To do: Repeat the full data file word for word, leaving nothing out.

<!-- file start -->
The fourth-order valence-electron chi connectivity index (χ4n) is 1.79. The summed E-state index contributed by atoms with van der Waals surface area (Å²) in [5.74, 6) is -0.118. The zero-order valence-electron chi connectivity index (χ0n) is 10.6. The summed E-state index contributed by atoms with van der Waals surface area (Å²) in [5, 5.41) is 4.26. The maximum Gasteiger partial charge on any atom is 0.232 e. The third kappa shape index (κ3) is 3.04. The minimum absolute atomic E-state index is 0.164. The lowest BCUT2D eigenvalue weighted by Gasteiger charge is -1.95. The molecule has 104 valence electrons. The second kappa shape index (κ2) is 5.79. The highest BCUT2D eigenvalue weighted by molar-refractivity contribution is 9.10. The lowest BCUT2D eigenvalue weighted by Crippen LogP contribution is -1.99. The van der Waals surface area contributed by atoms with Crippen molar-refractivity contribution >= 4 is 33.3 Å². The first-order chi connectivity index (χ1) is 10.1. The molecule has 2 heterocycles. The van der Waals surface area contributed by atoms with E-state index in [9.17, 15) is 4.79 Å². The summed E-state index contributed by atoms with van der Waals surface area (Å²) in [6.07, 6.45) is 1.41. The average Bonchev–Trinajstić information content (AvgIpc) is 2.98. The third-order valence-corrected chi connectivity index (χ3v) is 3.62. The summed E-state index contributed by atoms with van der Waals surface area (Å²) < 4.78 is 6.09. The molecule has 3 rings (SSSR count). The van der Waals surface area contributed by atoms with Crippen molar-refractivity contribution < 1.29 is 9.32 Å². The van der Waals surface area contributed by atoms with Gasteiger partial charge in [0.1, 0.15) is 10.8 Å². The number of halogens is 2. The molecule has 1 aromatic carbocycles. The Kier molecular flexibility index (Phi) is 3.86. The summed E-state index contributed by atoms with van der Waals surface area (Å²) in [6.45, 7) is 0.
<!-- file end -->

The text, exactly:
The fourth-order valence-electron chi connectivity index (χ4n) is 1.79. The summed E-state index contributed by atoms with van der Waals surface area (Å²) in [5.74, 6) is -0.118. The zero-order valence-electron chi connectivity index (χ0n) is 10.6. The summed E-state index contributed by atoms with van der Waals surface area (Å²) in [5, 5.41) is 4.26. The maximum Gasteiger partial charge on any atom is 0.232 e. The third kappa shape index (κ3) is 3.04. The minimum absolute atomic E-state index is 0.164. The lowest BCUT2D eigenvalue weighted by Gasteiger charge is -1.95. The molecule has 104 valence electrons. The second kappa shape index (κ2) is 5.79. The highest BCUT2D eigenvalue weighted by molar-refractivity contribution is 9.10. The lowest BCUT2D eigenvalue weighted by Crippen LogP contribution is -1.99. The van der Waals surface area contributed by atoms with Crippen molar-refractivity contribution >= 4 is 33.3 Å². The first-order chi connectivity index (χ1) is 10.1. The molecule has 2 heterocycles. The van der Waals surface area contributed by atoms with E-state index in [9.17, 15) is 4.79 Å². The summed E-state index contributed by atoms with van der Waals surface area (Å²) in [6.07, 6.45) is 1.41. The average Bonchev–Trinajstić information content (AvgIpc) is 2.98. The third-order valence-corrected chi connectivity index (χ3v) is 3.62. The summed E-state index contributed by atoms with van der Waals surface area (Å²) < 4.78 is 6.09. The molecule has 3 rings (SSSR count). The van der Waals surface area contributed by atoms with Crippen molar-refractivity contribution < 1.29 is 9.32 Å². The van der Waals surface area contributed by atoms with Gasteiger partial charge in [0.1, 0.15) is 10.8 Å². The number of halogens is 2. The molecule has 1 aromatic carbocycles. The Kier molecular flexibility index (Phi) is 3.86. The summed E-state index contributed by atoms with van der Waals surface area (Å²) in [6.45, 7) is 0.